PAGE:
Reform or transformation? – Editorial for Challenges by Denis Kessler

Chairman & CEO of SCOR, Denis Kessler publishes an editorial piece in the French weekly Challenges, covering economic, political and financial current events in France and worldwide.

No one can deny the disenchantment currently faced by French politics. Least of all politicians themselves, who are suffering from a clear lack of trust. What a contrast with the baby-boom generation, whose members dreamed of changing the world and who thought that political action was the only way forward! They were gradually disillusioned, as exemplified by IKEA’s French advertising slogan, “In May 1968, we changed the world. In May 1986 we’re changing the kitchen.” (“Mai 1968, on a refait le monde. Mai 1986, on refait la cuisine.”) And we could add another one: in May 2016, after six reform programmes, we’re feverishly recalculating our rights to retirement benefits!
France’s baby boomers thought that change would come from the State, the ultimate source of collective action in France. It was therefore important to harness the power of the State to improve society through a multitude of laws and regulations. Innumerable speeches were made throughout those years, with slogans about “quiet strength” or “now is the time for change”. The State was the alpha and omega of renewed growth, industrial progress and full employment, and the only force that could reduce inequalities, eliminate poverty and integrate minorities. Moreover, only the State could implement “solidarity”, a word that can be made to mean anything and is trotted out every time a governmental plan, be it budgetary, social or environmental, is launched. And of course, the whole thing also had to be coated with the adjective “republican”. But distrust of politics is rising inexorably, and populism is advancing with every election, as are its cookie-cutter solutions such as “Exit the EU”, “Bring back the franc”, “Stop globalisation” and “Seal our borders”!
How can we explain the growing doubts over the French State’s effectiveness? Incantations aside, what do French citizens actually see? Steady, long-term deterioration of the situation. GDP growth of 1% in 2015? Intangible. A turnaround in unemployment trends? Unlikely. Less poverty? Unforeseeable. Renewed competitiveness? Inconceivable. In fact, they see a State that is incapable of reversing these trends, despite loudly broadcast claims to the contrary. The economy continues to stagnate, investment is lacklustre, infrastructure is ageing and potholes are appearing on France’s roads, together with signs warning against them. Public services are eroding and taxes are piling up, despite official statements that the tax burden is stabilising. People are becoming impoverished, rural areas are depressed, and the malaise is constant. And the French State always seems caught off-guard, navigating from one emergency or crisis plan to another. At the slightest difficulty, the State announces that billions of euros will be spent, even though it is broke and in debt. The State is increasingly powerless in every area: security, justice, education and public health. It claims to have numerous projects underway, but in reality it hasn’t had the resources to implement them for a long time. It announces reforms with pomp and circumstance, but implementation gets tangled in administrative red tape. What a contrast between what we should see and what we actually see!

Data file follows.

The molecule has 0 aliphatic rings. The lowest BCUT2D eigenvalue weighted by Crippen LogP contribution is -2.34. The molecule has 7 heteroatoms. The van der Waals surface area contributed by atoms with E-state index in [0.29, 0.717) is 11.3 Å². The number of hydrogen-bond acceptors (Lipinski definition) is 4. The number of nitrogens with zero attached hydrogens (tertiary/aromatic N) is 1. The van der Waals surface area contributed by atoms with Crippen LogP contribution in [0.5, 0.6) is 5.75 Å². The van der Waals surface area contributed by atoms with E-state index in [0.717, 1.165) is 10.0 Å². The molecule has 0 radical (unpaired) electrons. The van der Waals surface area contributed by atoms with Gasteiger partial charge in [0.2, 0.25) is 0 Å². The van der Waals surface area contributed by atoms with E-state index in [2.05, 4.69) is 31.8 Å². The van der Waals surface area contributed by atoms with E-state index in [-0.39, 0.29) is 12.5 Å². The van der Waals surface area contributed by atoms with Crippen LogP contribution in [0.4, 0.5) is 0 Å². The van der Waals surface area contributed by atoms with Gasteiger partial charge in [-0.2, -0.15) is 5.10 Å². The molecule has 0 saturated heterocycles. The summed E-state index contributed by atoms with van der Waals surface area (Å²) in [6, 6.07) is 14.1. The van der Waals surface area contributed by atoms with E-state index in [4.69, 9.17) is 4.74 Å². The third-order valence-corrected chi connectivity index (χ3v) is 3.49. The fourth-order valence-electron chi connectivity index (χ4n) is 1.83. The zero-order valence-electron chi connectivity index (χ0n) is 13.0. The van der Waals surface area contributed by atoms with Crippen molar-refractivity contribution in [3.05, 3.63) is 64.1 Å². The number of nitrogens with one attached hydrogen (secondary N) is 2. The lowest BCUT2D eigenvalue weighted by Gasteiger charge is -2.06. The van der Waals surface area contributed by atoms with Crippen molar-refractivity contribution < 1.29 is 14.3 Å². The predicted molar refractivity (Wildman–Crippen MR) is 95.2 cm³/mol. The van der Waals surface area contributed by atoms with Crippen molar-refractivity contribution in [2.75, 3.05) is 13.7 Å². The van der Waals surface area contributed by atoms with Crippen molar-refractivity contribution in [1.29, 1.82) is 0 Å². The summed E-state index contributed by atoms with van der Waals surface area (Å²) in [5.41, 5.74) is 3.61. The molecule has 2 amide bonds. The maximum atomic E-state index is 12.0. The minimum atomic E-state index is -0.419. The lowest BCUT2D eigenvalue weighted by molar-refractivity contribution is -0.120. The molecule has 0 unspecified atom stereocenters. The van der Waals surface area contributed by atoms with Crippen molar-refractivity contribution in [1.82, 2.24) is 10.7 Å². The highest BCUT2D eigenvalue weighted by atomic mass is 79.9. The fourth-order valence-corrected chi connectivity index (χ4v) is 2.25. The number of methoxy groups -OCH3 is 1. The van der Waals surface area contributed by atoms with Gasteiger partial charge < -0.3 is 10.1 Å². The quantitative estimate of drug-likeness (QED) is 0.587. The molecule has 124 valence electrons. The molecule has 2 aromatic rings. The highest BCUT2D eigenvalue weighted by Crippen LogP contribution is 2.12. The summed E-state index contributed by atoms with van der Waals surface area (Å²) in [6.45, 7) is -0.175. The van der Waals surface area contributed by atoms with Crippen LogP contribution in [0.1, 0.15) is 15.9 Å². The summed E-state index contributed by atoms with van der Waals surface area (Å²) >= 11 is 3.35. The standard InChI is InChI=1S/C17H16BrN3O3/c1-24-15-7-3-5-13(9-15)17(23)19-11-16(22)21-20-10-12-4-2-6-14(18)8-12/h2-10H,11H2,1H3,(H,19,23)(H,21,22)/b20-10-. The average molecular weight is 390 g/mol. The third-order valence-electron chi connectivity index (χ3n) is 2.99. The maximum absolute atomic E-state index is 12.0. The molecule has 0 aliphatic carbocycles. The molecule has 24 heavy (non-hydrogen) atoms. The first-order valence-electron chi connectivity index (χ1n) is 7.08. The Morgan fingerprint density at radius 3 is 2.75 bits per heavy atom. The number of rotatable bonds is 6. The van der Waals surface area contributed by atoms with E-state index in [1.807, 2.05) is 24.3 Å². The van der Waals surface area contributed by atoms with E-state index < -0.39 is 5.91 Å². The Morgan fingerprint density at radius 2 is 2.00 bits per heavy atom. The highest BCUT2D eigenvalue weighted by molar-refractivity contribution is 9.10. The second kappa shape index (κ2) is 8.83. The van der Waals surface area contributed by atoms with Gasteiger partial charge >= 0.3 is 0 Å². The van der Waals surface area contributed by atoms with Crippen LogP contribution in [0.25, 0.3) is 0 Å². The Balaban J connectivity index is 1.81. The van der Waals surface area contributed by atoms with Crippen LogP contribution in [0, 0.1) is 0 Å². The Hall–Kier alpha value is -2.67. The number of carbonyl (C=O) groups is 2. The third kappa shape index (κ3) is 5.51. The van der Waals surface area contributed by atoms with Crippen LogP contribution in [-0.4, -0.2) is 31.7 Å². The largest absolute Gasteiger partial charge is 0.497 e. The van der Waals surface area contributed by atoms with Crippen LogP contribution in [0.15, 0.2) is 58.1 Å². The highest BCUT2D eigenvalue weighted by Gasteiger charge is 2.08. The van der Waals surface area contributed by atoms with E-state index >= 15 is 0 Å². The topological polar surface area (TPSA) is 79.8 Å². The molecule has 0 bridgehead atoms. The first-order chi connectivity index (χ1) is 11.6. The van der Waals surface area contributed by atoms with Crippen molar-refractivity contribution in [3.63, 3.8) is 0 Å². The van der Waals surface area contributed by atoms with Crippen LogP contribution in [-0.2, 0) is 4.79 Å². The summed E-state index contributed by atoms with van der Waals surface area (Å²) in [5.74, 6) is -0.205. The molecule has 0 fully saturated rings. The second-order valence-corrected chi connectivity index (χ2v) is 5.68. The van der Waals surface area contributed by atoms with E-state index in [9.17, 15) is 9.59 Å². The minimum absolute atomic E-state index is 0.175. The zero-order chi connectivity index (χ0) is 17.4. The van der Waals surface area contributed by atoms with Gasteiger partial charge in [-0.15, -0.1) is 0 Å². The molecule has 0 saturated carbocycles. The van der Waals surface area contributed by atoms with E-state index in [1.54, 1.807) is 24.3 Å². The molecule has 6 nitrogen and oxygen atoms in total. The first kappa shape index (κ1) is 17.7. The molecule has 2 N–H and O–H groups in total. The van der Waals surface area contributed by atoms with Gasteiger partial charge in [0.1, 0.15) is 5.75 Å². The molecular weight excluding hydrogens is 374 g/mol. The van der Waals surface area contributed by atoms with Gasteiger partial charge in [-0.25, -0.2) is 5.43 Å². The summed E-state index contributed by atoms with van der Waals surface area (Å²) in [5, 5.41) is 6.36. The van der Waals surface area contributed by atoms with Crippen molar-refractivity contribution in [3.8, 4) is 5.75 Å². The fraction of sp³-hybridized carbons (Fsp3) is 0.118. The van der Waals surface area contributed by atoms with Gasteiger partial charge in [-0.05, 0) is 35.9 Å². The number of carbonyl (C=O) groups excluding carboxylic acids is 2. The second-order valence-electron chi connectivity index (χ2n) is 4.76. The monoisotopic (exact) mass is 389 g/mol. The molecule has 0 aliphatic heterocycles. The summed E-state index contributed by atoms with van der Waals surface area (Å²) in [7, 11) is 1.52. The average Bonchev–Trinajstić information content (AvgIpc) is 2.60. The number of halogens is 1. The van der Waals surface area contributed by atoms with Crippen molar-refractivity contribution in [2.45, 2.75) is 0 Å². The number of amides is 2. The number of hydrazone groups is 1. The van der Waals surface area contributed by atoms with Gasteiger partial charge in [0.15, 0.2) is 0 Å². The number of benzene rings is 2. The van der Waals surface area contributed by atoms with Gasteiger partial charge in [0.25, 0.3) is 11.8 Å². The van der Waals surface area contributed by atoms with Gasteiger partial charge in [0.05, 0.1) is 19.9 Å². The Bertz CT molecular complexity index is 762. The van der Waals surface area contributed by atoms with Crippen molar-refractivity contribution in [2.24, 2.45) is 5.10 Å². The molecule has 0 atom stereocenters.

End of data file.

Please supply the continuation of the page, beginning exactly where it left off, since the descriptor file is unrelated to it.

If political action wants to recover its credibility, it will have to demonstrate its efficiency. The changes it advocates must be visible, concrete and tangible. Create a universal pension scheme, halve the number of payroll deductions and social welfare costs, eliminate five taxes per year and get rid of dangerous crossroads. The word “reform” has been so overused that it is no longer credible. What’s really needed now is a transformation. We must constantly adapt to changes in the demographic, technological, social, economic, European and geopolitical environments.
The State is largely incapable of making these changes when they are needed. To successfully transform the country, we must empower the forces capable of bringing them about. The State’s power must be devolved to those in the society at large who will be able, each in their own way, to carry out the transformations that our centralised, congealed, fossilised government ministries and agencies will never be able to achieve. The mother of all reforms will thus be the one that sees politics give up on making reforms itself, except in the areas that are clearly State functions, instead letting people take responsibility for their own decisions and their own destiny. As French sociologist Michel Crozier observed in 1979, “You can’t change society by decree.”
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